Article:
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THE WEALTH MAKERS.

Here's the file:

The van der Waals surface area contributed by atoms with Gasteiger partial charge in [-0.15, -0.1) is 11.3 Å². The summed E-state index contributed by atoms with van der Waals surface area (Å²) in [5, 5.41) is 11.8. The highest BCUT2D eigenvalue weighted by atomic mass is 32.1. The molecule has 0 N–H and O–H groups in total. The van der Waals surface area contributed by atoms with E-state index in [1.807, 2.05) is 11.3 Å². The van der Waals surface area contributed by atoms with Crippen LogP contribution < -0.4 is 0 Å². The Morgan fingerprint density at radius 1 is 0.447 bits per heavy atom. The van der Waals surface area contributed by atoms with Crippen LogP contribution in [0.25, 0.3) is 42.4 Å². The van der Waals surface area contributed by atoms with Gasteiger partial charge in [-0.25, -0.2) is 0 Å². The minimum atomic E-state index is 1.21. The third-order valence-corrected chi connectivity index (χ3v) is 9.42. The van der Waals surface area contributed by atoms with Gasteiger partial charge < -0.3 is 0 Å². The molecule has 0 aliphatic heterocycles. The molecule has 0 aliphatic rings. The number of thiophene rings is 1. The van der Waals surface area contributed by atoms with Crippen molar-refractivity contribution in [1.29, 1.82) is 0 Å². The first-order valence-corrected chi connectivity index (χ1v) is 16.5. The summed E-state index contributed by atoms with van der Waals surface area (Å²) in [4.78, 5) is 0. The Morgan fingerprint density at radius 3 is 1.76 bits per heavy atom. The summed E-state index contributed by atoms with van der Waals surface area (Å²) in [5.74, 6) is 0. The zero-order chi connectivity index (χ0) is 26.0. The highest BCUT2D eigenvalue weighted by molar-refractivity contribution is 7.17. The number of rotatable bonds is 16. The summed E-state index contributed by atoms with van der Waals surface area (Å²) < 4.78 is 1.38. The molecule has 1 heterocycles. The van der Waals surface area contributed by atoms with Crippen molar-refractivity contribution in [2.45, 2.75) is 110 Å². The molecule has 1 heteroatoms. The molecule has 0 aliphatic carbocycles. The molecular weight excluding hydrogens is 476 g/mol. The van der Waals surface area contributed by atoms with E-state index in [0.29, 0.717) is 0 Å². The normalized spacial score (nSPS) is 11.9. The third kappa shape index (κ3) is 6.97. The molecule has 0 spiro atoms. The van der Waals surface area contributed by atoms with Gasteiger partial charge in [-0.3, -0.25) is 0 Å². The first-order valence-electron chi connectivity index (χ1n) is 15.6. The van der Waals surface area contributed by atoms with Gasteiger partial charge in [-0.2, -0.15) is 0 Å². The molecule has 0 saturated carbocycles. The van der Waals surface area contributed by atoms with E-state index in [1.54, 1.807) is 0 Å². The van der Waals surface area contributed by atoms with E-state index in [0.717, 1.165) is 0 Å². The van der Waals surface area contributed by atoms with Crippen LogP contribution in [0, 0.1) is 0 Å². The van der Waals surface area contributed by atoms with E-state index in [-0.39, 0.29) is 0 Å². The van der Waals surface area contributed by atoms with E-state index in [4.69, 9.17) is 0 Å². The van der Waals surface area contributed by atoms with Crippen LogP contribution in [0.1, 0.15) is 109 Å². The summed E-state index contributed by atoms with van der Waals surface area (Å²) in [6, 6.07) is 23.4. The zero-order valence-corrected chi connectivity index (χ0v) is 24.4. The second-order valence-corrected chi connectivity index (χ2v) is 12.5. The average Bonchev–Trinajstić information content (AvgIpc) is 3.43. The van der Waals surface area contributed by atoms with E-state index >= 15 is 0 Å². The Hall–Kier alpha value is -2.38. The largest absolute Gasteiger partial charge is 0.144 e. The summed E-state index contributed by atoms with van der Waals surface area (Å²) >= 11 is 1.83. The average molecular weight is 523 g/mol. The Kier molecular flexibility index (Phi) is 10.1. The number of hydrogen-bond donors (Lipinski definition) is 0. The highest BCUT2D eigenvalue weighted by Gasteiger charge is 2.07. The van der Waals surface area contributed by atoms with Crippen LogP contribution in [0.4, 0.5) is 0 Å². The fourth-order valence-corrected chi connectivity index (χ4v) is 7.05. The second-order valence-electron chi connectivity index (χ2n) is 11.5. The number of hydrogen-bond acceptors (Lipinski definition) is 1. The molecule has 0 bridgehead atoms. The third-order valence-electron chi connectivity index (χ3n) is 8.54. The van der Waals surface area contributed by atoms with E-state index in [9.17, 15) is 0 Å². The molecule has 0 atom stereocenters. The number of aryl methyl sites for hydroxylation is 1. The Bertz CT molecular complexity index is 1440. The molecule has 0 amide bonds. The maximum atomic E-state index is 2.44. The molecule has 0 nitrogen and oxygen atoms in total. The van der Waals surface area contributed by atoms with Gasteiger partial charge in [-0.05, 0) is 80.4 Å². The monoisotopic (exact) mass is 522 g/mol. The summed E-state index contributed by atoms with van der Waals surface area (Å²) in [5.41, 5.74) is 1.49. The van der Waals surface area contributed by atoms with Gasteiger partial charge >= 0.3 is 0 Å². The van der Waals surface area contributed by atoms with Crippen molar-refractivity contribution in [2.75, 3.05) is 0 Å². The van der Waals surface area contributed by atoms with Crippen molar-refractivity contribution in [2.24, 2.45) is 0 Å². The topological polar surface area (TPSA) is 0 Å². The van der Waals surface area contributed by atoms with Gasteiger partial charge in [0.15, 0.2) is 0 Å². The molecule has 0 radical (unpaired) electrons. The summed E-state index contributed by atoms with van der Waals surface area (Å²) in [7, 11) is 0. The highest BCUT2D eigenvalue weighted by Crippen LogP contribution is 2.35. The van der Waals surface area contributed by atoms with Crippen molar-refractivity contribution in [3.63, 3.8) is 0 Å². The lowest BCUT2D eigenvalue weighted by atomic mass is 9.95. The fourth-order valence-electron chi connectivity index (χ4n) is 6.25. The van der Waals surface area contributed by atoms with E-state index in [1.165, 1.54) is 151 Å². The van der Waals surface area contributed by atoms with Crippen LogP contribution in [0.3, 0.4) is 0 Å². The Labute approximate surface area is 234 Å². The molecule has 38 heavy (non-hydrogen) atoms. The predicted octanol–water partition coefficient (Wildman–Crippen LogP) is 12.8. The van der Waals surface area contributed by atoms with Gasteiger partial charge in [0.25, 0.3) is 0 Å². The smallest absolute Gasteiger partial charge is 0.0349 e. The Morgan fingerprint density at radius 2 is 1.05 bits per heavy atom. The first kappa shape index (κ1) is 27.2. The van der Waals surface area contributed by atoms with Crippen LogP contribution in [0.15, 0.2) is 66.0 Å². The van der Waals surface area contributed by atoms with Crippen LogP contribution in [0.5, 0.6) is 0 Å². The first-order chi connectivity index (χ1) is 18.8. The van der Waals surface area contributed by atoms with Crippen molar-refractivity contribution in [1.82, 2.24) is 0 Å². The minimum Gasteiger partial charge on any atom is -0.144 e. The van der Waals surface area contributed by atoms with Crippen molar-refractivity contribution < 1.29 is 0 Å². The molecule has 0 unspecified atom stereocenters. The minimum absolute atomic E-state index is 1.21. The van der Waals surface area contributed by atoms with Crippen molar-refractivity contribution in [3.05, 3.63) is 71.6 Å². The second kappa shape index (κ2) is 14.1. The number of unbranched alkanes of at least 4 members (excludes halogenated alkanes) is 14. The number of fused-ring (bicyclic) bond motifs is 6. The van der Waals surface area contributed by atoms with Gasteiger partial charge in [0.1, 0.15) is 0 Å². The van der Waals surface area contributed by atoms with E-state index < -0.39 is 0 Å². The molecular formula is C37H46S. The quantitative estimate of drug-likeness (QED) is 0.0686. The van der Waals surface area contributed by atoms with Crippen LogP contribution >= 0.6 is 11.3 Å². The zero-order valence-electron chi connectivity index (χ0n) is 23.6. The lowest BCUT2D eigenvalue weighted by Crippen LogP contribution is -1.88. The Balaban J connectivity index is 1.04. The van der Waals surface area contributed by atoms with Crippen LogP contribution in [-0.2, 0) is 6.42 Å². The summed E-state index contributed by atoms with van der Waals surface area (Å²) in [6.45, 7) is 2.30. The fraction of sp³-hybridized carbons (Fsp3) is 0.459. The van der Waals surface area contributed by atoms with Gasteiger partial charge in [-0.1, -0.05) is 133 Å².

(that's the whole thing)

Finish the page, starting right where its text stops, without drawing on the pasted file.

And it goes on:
August 2, 1894 TH WEALTH MAKERS New Series of ALUANCX-INDEPSNDBNT Consolidation of in PUBLISHED EVERY THUBSDAY BT Tfca Wealth Baku. Publishing Company liao II Street, Lincoln, Nob. awtma Howaao Omoi editor j. a. Hyatt BaalneM Manager. It any man must (all for me to rise, rasa seek I not to ellmb. Another's pain 1 ekoose not for my food. A golden cnain, A ob of honor, U too food a prlzs fo tempt my hasty band to do a wrong Onto a fallow man. Tal Ufa bath woo nOdMit. wronsrht or man' taunlo tea; And who that hath a heart would daw prolong Or add a aorrow to a atrieKm aoni Tiataalu a healing balm to maH who Is f Ky besom owns th brothorhooa oi man. " N. L P. A rnbllaaon Anaoanoennent. Tho raBosrrptloa prloo of Taa wealth If Ainu U si.uo par yaar, la advance ir, uunuwH subscription ahonld bt vary oarofol that au names art correctly malted and vroiwr portottoa giro. Blank Aoawrainaoiiciu 1UM tor return subscriptions, return envelope, I to,, can bo had on application to thla omoe. always sign your nam. No matter how oftsnyou wrlio usdonot nsglact tbla import ant matter. Hvsry weak we recalvo letter with tnoomplete addieasse or without jlgna nna and It la aomatlmaa difficult to locate than. Gmajobov addmos. Bnbaertbara wlshlag to ohang their poatoffloo address Biut al war nre taair lormor aa wen aa tseir unau ires whan change will bo promptly made. PEOPLE'S 1JDEPE3DE5T PARTY STATE 003 VE3TI05. Liaootn, Neb., May 18, 1894. The People' Independent elector of the tat of Nebraska are hereby requested to elect and aend delegate from their respective! oonnUe to meet In convention at the city o Grand Island, Neb., on Friday, Auguit 14, at 10 o'clock a. m., for the purpose of nomi nating candidate for the following itata offi cer, viz: Governor lieutenant-governor sec rotary of auto, treasurer, auditor, attorney, general, eommluloner of public land and building and superintendent of public In struction; and for the transaction of any other business which msy properly com before the convention. The bast of representation will be one dele gata at larg from each county In the state and oo additional delegate for each one hundred votes, or major fraction thereof, cast In I8W for Bon. SUM A. Hoicomb for Judge of the su preme court, which gives the following vote counties: Adams....,, Antelopa... Banner Blaine Boone ,, Bom Jum.. Boyd........ Brown Buffalo Burt. Butler., v. Cass... ...... Cedar....... Chase.. ..... Cherry Ckeyeue...., Clay Ooliax. Johnson , .... 7 Kearney 10 . 8 Keith 4 KeyaPaha.... 4 1 , II Kimball t 0 Knox ,. ... .... 9 Lancaster 87 4 1 Lincoln 12 a b i Logan, . , , g uou-j... i Maulson 10 McPberson...., i ii MMerrtck... ., 1 3ance , 8 Nemaha 11 Nuckolls. 11 14 Otoe U Pawnee. 7 Perkins.... Phelps. 12 uuming. unater Dakota Dawes Dawson..... Deuel.....,, Dixon....... Dodge Douglas.... Dundy ruimort... rranklln... Frontier.... Furnas Oage. Uarneid..... OosDer. Pierce.,,. 5 Platte , 10 Polk It Red Willow 8 Ktcharoaon. 8 Kock 8 13 Saline. 10 any 7 Saunders 18 Hcotts Bluff 1 Seward 11 Sheridan. 10 herman 9 aieux 8 Stanton ., 4 rhayer 7 Thomas 1 Grant t Greeley.'... 6 Ball , 8 Hamilton.... is ihurston t Vallcr 8 Harlan l Washington. 8 Hayee, I Hitchcock 7 Wayne 4 Webster 11 Holt.. Wheeler. 8 Hooker... Howard.., Jefferson. York... 16 Total. .781 Wa would reoommend that no proxies be al lowed, but that the delegate present oast the full vote to which their respective counties ara entitled, J. A. Bpomtoh, D. Clim Dbavsr, Secretary. Chairman. "There shall come a time when brotherhood hows stronger Than the narrow bounds which now distract the world, When the cannons roar ana trumpets blare na longer, When the tren-cladi rust and sattle-ttafj are furled, When the bars of creed and speech and race which sever Shall be fused In oua humanity forever." Vote together, or starve separata. . Captain Traveulick stricken with paralysis. has been Tiu Topeka Press, hitherto Demo c ratio, haa coma over to the Populist party. L - - --J Thirty eiuht ir cent of tho work era in the Maine cotton mill Industry ara lil la. 8ks Mr, I 'or tor's strong letter against fusion In tho Third. Thuaa who Insist o fusion will have a fight, and It they suooeed, a bolt, It aoeiua. i -' iji. ". "i Wi so from sVra 1'opulUt por that tha east Is coming to Ut grost'y lira politically, and tha worker are In great bodies uouktog to tho People's Irty. mmmmmmmmmm Hon kat, apah) workmen aro a4rr Using to work fur their tread aa4 meat ll Georgia, Let's too, didn't we tight four yearn to oterthro chattel slavery , wbleh socurod to the worker fd eo-l clothing, sholwr, medical allcnutnoe ijni Ufa eaf supplies? WE PEOPCSE A PLATF0BM- The People's Independent partj in convention assembled, recognizing changeless law of justice, binding alike upon all men. as obligator? upon men associated in business and government as upon individuals, and that this simple but comprehensive law must be obeyed to secure social order, peace and orosDarltv to all. ' declare their allegiance to the supreme law and law river, and their fixed and strenuous nnnnaltion to all class legislation. We declare class legislation to be essen tially anarchistic, destructl ve of rever ence for law. the cause of increasing in equalities, antagonisms, strikes and violence, leading in the near futun to terrible revolution; and that they who defend, secure or aid in securing special privileges, conferred bjr unjust, unequal statutes, are the real, the most danger our anarchists. And we declare further that these most injurious always acting anarchists, who combine to lift their will to plunder and enslave as God's will, are the political leaders and mani pulators of the two old parties under the shelter of whose unlawfal statutes monopolies have multiplied and grown, until the means of subsistence and in dependence have been taken entirely away from more than half, and in par tlal measure from nearly all the Ameri can people. , We declare that the right to land is as inalienable as the right to life and libertv. that it is a necessary part of that right, in fact; that all the earth contains of Divine provision for man, all material objects and working forces, must belong equally and without pur obase to all living individuals. We therefore call for the destruction of land monopoly and speculation, and for the publlo ownership or freedom of the natural stores of coal, oil, iron and other minerals, now monopolized. We declare that men should not only be secured In the right to produce freely by their labor, but also in the right to exchange their products or services without being compelled to pay des potic tribute to money and transporta tion kings; and that to secure the equitable exohange of services and free continuous employment it is necessary for the government to provide money nd transportation at cost, in other words, the government, local and gen eral, must conduct the banking business and own and operate the railroads. We declare for the municipal owner ship of street cars, and gas and electric plants for the publlo distribution of light heat and power; and the nationalization of the telephone and telegraph systems, that a monopoly of this electric service and of the news may not be left in a few bands, or with false teachers. We recognize the necessity of publlo employment for tens of thousands of worthy Nebraska citizens who have been brought to destitution by the crop-destroying drouths, and we de clare that they must be saved from beg gary and starvation by setting them at work upon the public roads, and upon state-surveyed, state-bulW, state-owned irrigation ditches, wherever water supplies can be utilized, payment for these publlo services to be made in county and state warrants, receivable for taxes. We are appalled to see the resources and capital of the country concentrat ing into few hands, and, by the same cause, that the independence of mil lions of American citizens has been lost to them. We consider it conclusive evidence that our so-called representa tive government, or government by parties, Is now an increasing failure, that corruption cannot be exoluded from delegated bodies of lawmakers and judges, and that all the people should, to save their liberties, demand that the lawmaking and vetoing power be re stored to' them. Indirect legislation must give way for direct legislation, or the party combinations, the lobbyists, the corporations, the present powerful monopolists, the fair-spoken office seekers and the corrupted courts will make legal merchandise of us all. We therefore demand, not la the Interest of party but of all the people, that our legislative candidates Individually and publicly pledge themselves to see that a resolution be Immediately Introduced at the beginning of the session and pushed through the next legislature submitting to the people a constitution al amendment which, carried, will give back to tho people tho power to make their own laws and to pass authorita tively upon any question of public coo corn they may at any time petition to, each Important law having to bo either Initiated by them or referred to thorn. Under this systoti) of direct legislation no law or reform which a majority favored could bo deferred, for parties, profowlonal politician and lobbyists would not to able to divide, conquer and plunder tho people. Wo thcrvlora urge all good cltlton, regardless of party, to join with us upon this plank to alect a legislature la NoriuUr which a 111 gtv back to tho pooplo, who aloao can t UusUid, tho reins of power, "rtuua Is still a considerable per oaatage of latar unemployed both la the K.at and Wast, and the outgoing stoawsrs to Kurttuo are carr)lag batik largo auuttwts to their native lands; a wilgrattua which, while largely stlmu lat4 by war lntvreg rakta, Is princi pally due to the Industrial depression." The old part demagogues have long been cultivating contentment in the minds of the wage-earners by telling them how much better off they are than the pauper laborers of Europe. But this can no longer be done. We have reached the Europe level and more, so that there is a movement for relief from American misery toward the pauper labor conditions of ' the old world. It will be well in the 1894 cam paign to jam this truth under the noses of the Republican campaign orators. The statement we have quoted above is from the financial report of The (N. Y.) Independent of July 26, 1804, Republican paper. Cut it out and paste it in your hat to show the Reps and their demagogue speakers. HOT ANT FU8I01I IN OURS. The question of open or convention fusion with any party or undivided fao tlon of a party baa never been support ed by straight influential Populists, by the strong trusted leaders of the party. The World-Herald scheme of last February was killed too dead to be thought of afterwards. But a fusion scheme to place Bryan in the U. S. Senate is still favored by certain men who have prominence in our party. When our state chairman publishes over his own signature in the old party dallies of the state that he would sup port such men aa Bryan and Ourley (Gurley is a Republican politician of Omaha) "no matter what ticket tbey were running on," and further says, "1 think that Mr. Bryan should be in the Populist party, but if he sees fit not to come to. us and to still fight along the ines that he hss in the past, I am perfectly willing, and I think that the majority of our party are willing, that f he and his friends will help us carry through our state and legislative ticket that we will make him our next United States Senator," this, we say, is rather startling to real Populists. Is it a fact that a majority of the Populists of this state, or those who call themselves Populists, will leave the party to elect Bryan, a Democrat, a man who will not come to ub? How big Is Mr. Br; an, pa, that 90,- 000 Populists In Nebraska, or a majority of them, will leave (?) their party to follow him? And what sort oi great ness is it in him which is ready to help elect Populists whose principles he does not subscribe to, if they will trade off enough votes to place him, a Democrat, n the United States Senate? We hope Mr. Bryan has thought better of it, but we understand his latest published plan was, to throw himself into the campaign to elect simply a free silver legislature, his eftort to be to get the free silver Democrats to support Populists candi dates where the Populist party leads numerically, and the Populists to leave their party and vote for Democrat candidates in districts that have con tained more Democratic voters, all thst be may get elected to the United States Senate. A man who will do this has no real party, principles, neither Populist nor Democratic, and he is not a man to look upon with favor, but to consider an enemy, a menace. If Democrats are honest they cannot thus support Populists. If Populists are honest they cannot thns support Democrats. There is a difference be tween the two parties which keeps them apart, Mr. Bryan himself being, apparently, in evldenoe. We have two or three kinds of people who favor the scheme of trading Popu list for Democratic votes. First, the place hunters, perfectly selfish smooth talking fellows who are in haste to get offloe, or appointments under ethers, and who by personal activity get to the front more or less. Confound them. They make us hot, with their efforts to join us to those who are not of us. The only thing to do with them is to give them back 'seats. Second, well-meaning people whose ideas are not clear. They think If a man Is honest it makes little or no difference what he believes, what political 'party he belongs with. Their votes count, but as leaders they are no good. Give theua back seats, too, Third, people of little faith in the power of Populist principles to attract the honest men of all parties to us. These last belong In the hospital, not on the battle field. Let us calmly look at the plan which Mr, Heaver and some others are work tug on, that of speaking 8 leaders to the Democratic leaders and saying to Hryan and his friends, "Help us and we will help you. Help us elect a I'opulWt legislature, and we will have our men turn in and elect a Deinocratlo United KtaW'S Senator." In tho first plsoo the Independents at a rul, are too Independent hi follow uch bellwethers vtiUi t$ party, Tho Won, Ik a ww can bo led out of the party by our leader! And tho p'an, known, will arouse great Indignation In our party agalntt such leaders, We would not buy oven Uryan to bo a IVpultst. Ilought Populist are not PopulUu. lie must come to u of hit own accord, Aaothar thtug. lie cannot do m any good II he li not a i'opuilst, not evn It w elevat him to tho I nlUd state tteuato. W twlleve there are a grvat many honest men in the llspublicaa parly, la fact wajf to think the ltpubil cans were ahout all go!. We want lo sue them oonverU'4 and attracted ton, jutl as much as we want to aoe cn tort 4 Deuioorsu, And the caly war for us to command the respect of the honest men of both old parties is to stand on our own platform, aad coquette with the leaders of neither. A BILL ABO JIM ALLEGORY Professor C. M. Mead, Doctor of Di vinity, one of the men who know every' thing that is known and tho whole mind of God besides, defends Pullman and condemns Debs and his striking brethren in an allegory which the edi tors of The Independent of New York think worth placing on the first page of their great religious family paper. The allegory condensed is as follows: Jim Smith was an orphan who worked for his living for Mr. Jones. Jones had a boy named Bill. Jim proposed one day that Bill should buy his knife for a aoiiar. mil sata it was not worth dollar to him. Jim insisted that it was, ana offered to leave It to referees to decide what he should pay for it, Bill declared hedldn't need the knife enough to pay a dollar for it and no referee could make him willing to pay that much for it. Jim thereupon would have nothing to ae witn mil, tho be continued to live in Jones' bouse. And he told the boys who were working for Brown, and tbey quit work and helped Jim torment Bill, ana oegan a reign oi terror in tne neigh borhood. They made so much trouble that Brown and two others conferred with Bill and urged him to have the matter arbitrated. But Bill replied that "he didn't want the knife more than a half dollar's worth; that he didn't see how referees could have any right to mace mm pay more tnaa ne could afford to pay; that, in fact, it was purely his own business whether he should buy tne knire or not, and that tne committee had better attend to their own boys in stead of coming to interfere with bis private affairs." "What an awful boy Bill was!" So says Mead, Professor of all human knowledge, Doctor of all Divinity, Dis penser of all moral truth. But let us explain. Pullman (Bill), understand, absolutely owns the earth and all the means of subsistence upon which and by use of which thousands of families must live BUI isn't an orphan. See? God it his father. But Jim (these thousands) has been disinherited, cast out, through the scheming of Bill and his favored crowd, The only way Jim can live is by being a slave (creating wealth) for Bill. BUI insists that be has a right to demand a certain amount of wealth out of Jim's labor product $600,000 'every three months besides a vast sum of value "in crement" which the land absorbs from the labor of Jim and to get this much out of Jim he compels him to double his work and pinches him to the starvation point in his living. . Jim endures this as long as be can, becauHe he has no home on earth to go to, and he is unable in his poverty to even change masters. But finally be gets so faint that he decides that he will ask for enough-food to live oa out of what be produces. Whereupon Bill gets en bis high mighty dignity and informs Jim that orphans have no rights, that it is his (Bill's) great goodness which has led him to provide work thus far to keep him alive. And off goes Bill to enjoy the fruits of Jim's toll, and leaves him locked out to starve. And Bill said to himself, the law is on my side, and if Jim gets desperate my soldiers will shoot him. The church is on my side, too, for I and my brother millionaires endow its theological semi naries out of the profits of Jim's labor. It doesn't preach any more against rich men and usurers and house and land monopolists, because they support it, largely. And we are putting a fence around everything that the poor need so as to force them to compete more and more for our favors, for places to work, and they will thus be our servants for ever. What a nice boy BUI was! WILL SOME MINISTER ANSWER? Will some eood minister of the gospel of Christ tell us why Moses Instituted tne ' year oi jaoueer" was ne patriot or anarcnlstr The above queries are sent in by a Des Moines, Iowa, subscriber, and we pass them on to the ministerial readers of Tub Wealth Makeks. The ques tion of man's Inalienable right to land Involved In the law concerning the 'year of jubilee ' Did the Lawgiver of the Hebrew unjustly, unwarrantably Interfere with individual liberties, with necessary freedom of contract? BE ON THE ALERT. We are pleased to ea in other states that the fusioti fellows are being at down on heavy and bard. The honest element among them seem ur.ablo to learn anything frnu tho past. They still believe, after repented failures and most damaging party result, that a few leader can add together so many thounand votes of two opposing parties and divide up the oftloa, Onlyapur chased, (looting ou can bo to aJdsd Uh ThisUUo way tho Pueblo Dally lerald of Colorado talks to tt.o fusion- sis; Last spring the Populists of this city tried a combination that tavoml string ly i.f fusion. Though the ticket m aoialoale4 by tho IVpullst convention, it was a welt knosra faet that toiao of tho men on that ticket did aut reprw set or beitsvo In the principle of tho Stpullsl party. 1 ho result wa that tho Populist parly met a crushing do leatand!r me first, time sinew It was orgaatsed failed to make a e"ld4 gats otr tho eot preceding tutvlloa. Certain ot tho ane lores are eg Ma talking "combination of all the forces that have similar ideas." If those forces have similar ideas there is but one plaoo for them, and that is in the party which represents those princi ples. v The Populist party must either enter this campaign unfettered by entangling alliances and , make a square fight upon t"o principles which it advocates. Every man nomi nated upon the ticket must be well grounded in its faith and loyalty to its principles. The Herald wishes to warn all who are true to the cause of populism to be on the alert to spot any attempt to "throw" tho party, and stamp them out as they wonld fire. It has been truly said that when a glorious victory lor the people is in sight fusion and its attendant confusion cannot be tolerated TO PREVENT PARTY CORRUPTION. We publish by request this week verbatim copy of one of the resolutions adopted by the national convention of the People's party. It reitds as follows: Resolved, That the People's Party at the outset, to secure permanent con trol of the party organization unaffected by the interests of those in publlo ser vice, does hereby in national convention assembled at Omaha, this 4th day of July, 1892, establish this ordinance as fundamental law of party organiza tion, viz., JNo person holding any offloe or position of profit, trust, or emolu- ment under the federal or any state or municipal government, including sena tors, congressmen, and members of the legislature state and local, shall be eligible to sit or vote in any convention of this party; and a copy of this ordi nance shall be annexed to every call for any luture convention ot the party. FOLLOW A O00D EXAMPLE. Gbamd Forks. N D., July 27. The Democratic state convention today voted in favor of fusion with the fopuusts, although the Populist convention re fused all offers of fusion. The platform indorses the Chicago platform of 1892; indorses Cleveland, especially in calling outVoops at Chicago; indoraes Senator Roach; declares for bimetallism and against monomentalllsm of either go'C or silver; demands changes in either the gold or silver d ' liar in order to keep the two metals on a parity; demands that all moody be issued by the govern ment; demands that tariff' for revenue only and the speedy passage of reform tariff iaws;ravors resubmission of prohi bition amendment to the constitution. The above action ought to drive some political senie into the heads of Populists here who believe fusion wise. If the Populists of Nebraska do as they did In North Dakota, the Democrats of Ne braska will be driven into supporting either the Populist or the Republican ticket, and the major part of them will come to us, with no tie-up, no under standing, no obligation on our part. Thb Boisb Sentinel, organ of the People's party of Idaho is firing broad sides at fusion. In Idaho the f usionists are trying to get the Populists to fuse with the Republican party. The Rep party in that state is in about the same condition that the Democratic party is In this state, and its leaders are there fore crazy to combine with the Popu lists. The Sentinel lniti last issue edi torially warned the Populists to "be ware of traitors," and branded as out right treason the proposition of a local 'opulist paper in Northern Idaho that the Populists nominate Sweet, the Re publican congressman. Lots of sense in the Populists of Idaho electing a Re publican congressman and the Populists here a Democrat, isn t there? How ong would the Populist' party exist by such plans to give its strength to its political enemies? This year the crops in the Missis- ilppi and Missouri valleys are cut off. Coming on top of the artificial famine caused by the Shylock class the suffer ing is certain to be almost universal among the workers, and the future is fearful to contemplate. The people may choose between surrendering their homes and liberties (those who have free homes) to the mortgage sharks, and demanding government credit as sistance and publlo employment. But f they demand the latter, they need to demand it by voting for it in the Peo ple's pa y, and electing It to power. Otherwise degradation, debt, despair and death are all that will be allowed them. MUST the people of Nebraska be de graded by charity and either starve or beg, because of legal and constitutional red tpe, made In the Interest of pri vate capitalists and corporations? In emergencies shall wo allow laws which were not msdo for the people or for emergencies to strangle us? The legis lature ought to bo called by dovernor Crounso to meet In extra session as early as October 1st to legislate for the salvation of tho drouth-stricken desti tute, who by ten of thou.nnJs are help Iuk (ilvo them publlo work some way, and nuke tha lawacooformlothe needs, tho emergency which we face. 1! jri" '),"' ' .. TtlK Massachusetts s'ale convention of tne People's party a loplcd without change the platform male by tho stale conference of orgaoued labor. The Ulnois PoputUts ad pted with one r- ceptl oa tho demands of the American ederalloa of l.a"or. H i U other siaUs and throughout tho nation the i'opuilst party Is demanding just what laSor U demanding, and all tho wtraeis are BovAlng into It. S ' I' I "l1"- ' ' Til K t'irtt Nationalist Club of I.lu cola at its last mooting adopted a roo ulloa revommsttdtog that H J, Kent of Jtacola bo made tho I'oputUt nominee for state land commissioner. Mr. Kent is national lecturer of the American Federation of Labor. The Lincoln In dustrial Legion Monday night also en dorsed Mr. Kent for the same office or- candidacy, and passed another resolu tion condemning in severest terms fu sion or attempts at fusion with the old parties. Those advocating fusion war denounoed aa traitor to the People's party and cause. IT doesn't pay to be unfair in prima ries and conventions. It doesn't pay to pack a caucus and push through a slate for a reform party to endorse. It doesn't pay to trade off Independents; because, they wUl refuse to be delivered. You fellows with a little selfish scheme to get office by swapping . Influence and scheming together and pulling wires, when you show yourselves in a reform party, are an offense of the worst-smeU-ing kind to true honest men. And they spot you, remember that. You may ret on top and have your way for a day, but Derore you reach your object you will meet men whom you cannot manage. How do you, citizens of western Ne braska, with crops destroyed and no credit, and wives and little ones to feed feel about your rights? Have you no I t a a . ngnts out to oeg or starve? Don't vou feel that having done your le.el best that the government bs an obligation resting upon it to provide you witx work that will enable you to HveTJyf your own labor? When bang up against the wall few men believe in the utter loss'or exhaustion of their riffhts. or that tho obligation to furnish work for Al - Sits . . me wiumg aoes not rest upon the gov ernment. ' The Wealth Makers proposes a platform this week. We miarht have added to it many things whlJh we be lieve in, but we left them out in order to unite all eood citizen nn tha ta.t plank, the supreme political imoortanea of which all, we think, can see. With such a platform we believe we miffht draw many thousands of - m a vu the Republican, Democratic and Prohi bition parties. We ask all to read it and thoughtfully consider what may be its advantages over the conventional convention platform. Dodge Bbothkbs. proprietors of the Newburyport, Mass., shoe factory have compelled their employes to sign a con tract or agreement to WOrk at wairaa satisfactory to the employers, not to oln any strike, and not to leave service without two weeks' notice, all this under penalty of a floe of 25, which each is required to deposit with the firm. The firm pays seven per cent in terest on this deposit, but gives no . pledge not to discharge an employe T..VUWWV UV Wt . Owikg to a local holiday which all Lincoln people took for themselves, and the use of our printing force another half day to move part of our goods and fixtures from one room to another, we are short of our usual amount of type set matter this week. But some of what we offer is of more than usual Interest. We usually give very large measure, do our friends notice? The Arkansas Populist state conven tion, July 21st, was attended by 10,000 people. The Macon (Ga.) Telegraph asks, ' What does it mean'" It means that you can't oppress the people long without bding discovered. The people have been trying to locate the robbers a long time and now have them in sight, sure. The Populist partv is after them hot and bard. The old parties have long been tell ing the people that over-production is the cause of low prices and hard times. Therefore look now for prosperity in Nebraska and the great grain growing and stock raising states. We most now have prosperity, If over-production has been the cause of adversity, don't you see? i W. C. Batics of Carleton, Thayer county, Is euthuslastlo for the fo'ur horse wagon plan of attending the state con vention. He believes that 20,000 people can thus go, and that we can stir up great enthusiasm all along the routes. Mr. Bates' letter will appear next week, la tho old soldier column. Waktki-Tj know when and where each Populist convention convenes. Wanticd-A good solicitor in each precinct and town. Wmtko-;0,(K)0 campaign subscrib er. Twenty cents ouly for the cam paign. . .- w Tubkk 1 to bo a great rally at llol drego at which iiou. Late Penuo, I'opu ilst oongrsssmsn from C loraJo, Is to orate s kiu. Wo accidentally lost our notice of U, and so caa not giro tho dato. Will give It nent wwek. Wk have sweral comqtuntustion from oM soMlers for our proposvd 8ol Jwrs Column, which wo shall start Best wk Tt la e.Hiii Iks tusa ut ouauit wiw ! tt f turn on th oiaiu. Hut lu is rir filial U.fw W he stoats h tout iu.mi (ruw ta guM " - OH Maraud UUn.l wagons, is tho fry,